A new report published in Nature has shed some light on the nature of the so-called “replicability crisis” in psychology and the social sciences. The study cataloged researchers’ attempts to reproduce the findings of 21 selected experiments situated in the social sciences published between 2010-2015 in Science and Nature, two well-known and prestigious academic publications.
In the study, the authors report that out of the original 21 studies, the findings from only 13 (~62%) of them were successfully reproduced, with an average effect size of about 50% less than the effect size reported in the original studies. While certainly not a complete failure of replication, the study did highlight potential problems surrounding the process of replication and the publishing habits of academic journals; notably the presence of false positives and the over-exaggeration and overestimation of true effect sizes.
The study is notable in that the studies were replicated with much larger sample sizes, allowing for a more robust observation of results. Additionally, the study found that peers’ beliefs about replicability strongly positively correlated to actual replicability, indicating that researchers have a generally accurate feel about which studies will be replicated and which ones will not be. Such a finding is a silver lining as it indicates that most researchers are aware of the limitations of their studies, and know when to take certain results with a grain of salt. The authors are clear to express their optimism by saying that their findings give potential strategies for combating systematic bias in the publishing process.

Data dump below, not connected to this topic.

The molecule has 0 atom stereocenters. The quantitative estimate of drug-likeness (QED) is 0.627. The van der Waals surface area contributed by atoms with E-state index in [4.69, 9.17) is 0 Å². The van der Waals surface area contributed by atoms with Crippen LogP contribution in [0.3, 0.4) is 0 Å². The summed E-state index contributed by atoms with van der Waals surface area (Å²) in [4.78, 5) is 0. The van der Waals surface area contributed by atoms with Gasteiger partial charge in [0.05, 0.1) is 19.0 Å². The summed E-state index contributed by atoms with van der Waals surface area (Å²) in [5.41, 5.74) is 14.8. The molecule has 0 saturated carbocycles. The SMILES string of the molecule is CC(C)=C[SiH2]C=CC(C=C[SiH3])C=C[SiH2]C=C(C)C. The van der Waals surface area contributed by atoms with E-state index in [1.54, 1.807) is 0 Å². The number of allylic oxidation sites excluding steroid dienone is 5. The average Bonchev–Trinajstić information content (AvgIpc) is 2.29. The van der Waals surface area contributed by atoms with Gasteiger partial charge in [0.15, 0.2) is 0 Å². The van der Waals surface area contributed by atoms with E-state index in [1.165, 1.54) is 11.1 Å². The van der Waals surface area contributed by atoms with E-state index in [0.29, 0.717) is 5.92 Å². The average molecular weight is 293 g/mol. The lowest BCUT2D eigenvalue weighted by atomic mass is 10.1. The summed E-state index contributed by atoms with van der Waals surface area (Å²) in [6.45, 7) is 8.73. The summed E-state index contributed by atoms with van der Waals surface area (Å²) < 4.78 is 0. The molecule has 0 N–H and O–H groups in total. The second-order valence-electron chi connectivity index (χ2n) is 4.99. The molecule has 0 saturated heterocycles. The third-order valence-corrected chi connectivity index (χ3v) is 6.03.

A Crisis In Reproduction
This is not the first time social psychology has been in the hot seat regarding the reproduction of findings. The social sciences have somewhat of a history for being criticized by other scientists as utilizing questionable research practices or relying on generally untestable theoretical frameworks; an attitude that has coalesced into a distinction between the “soft” sciences like psychology, sociology, and economics, and the “hard” sciences like physics, chemistry, and (sometimes) biology.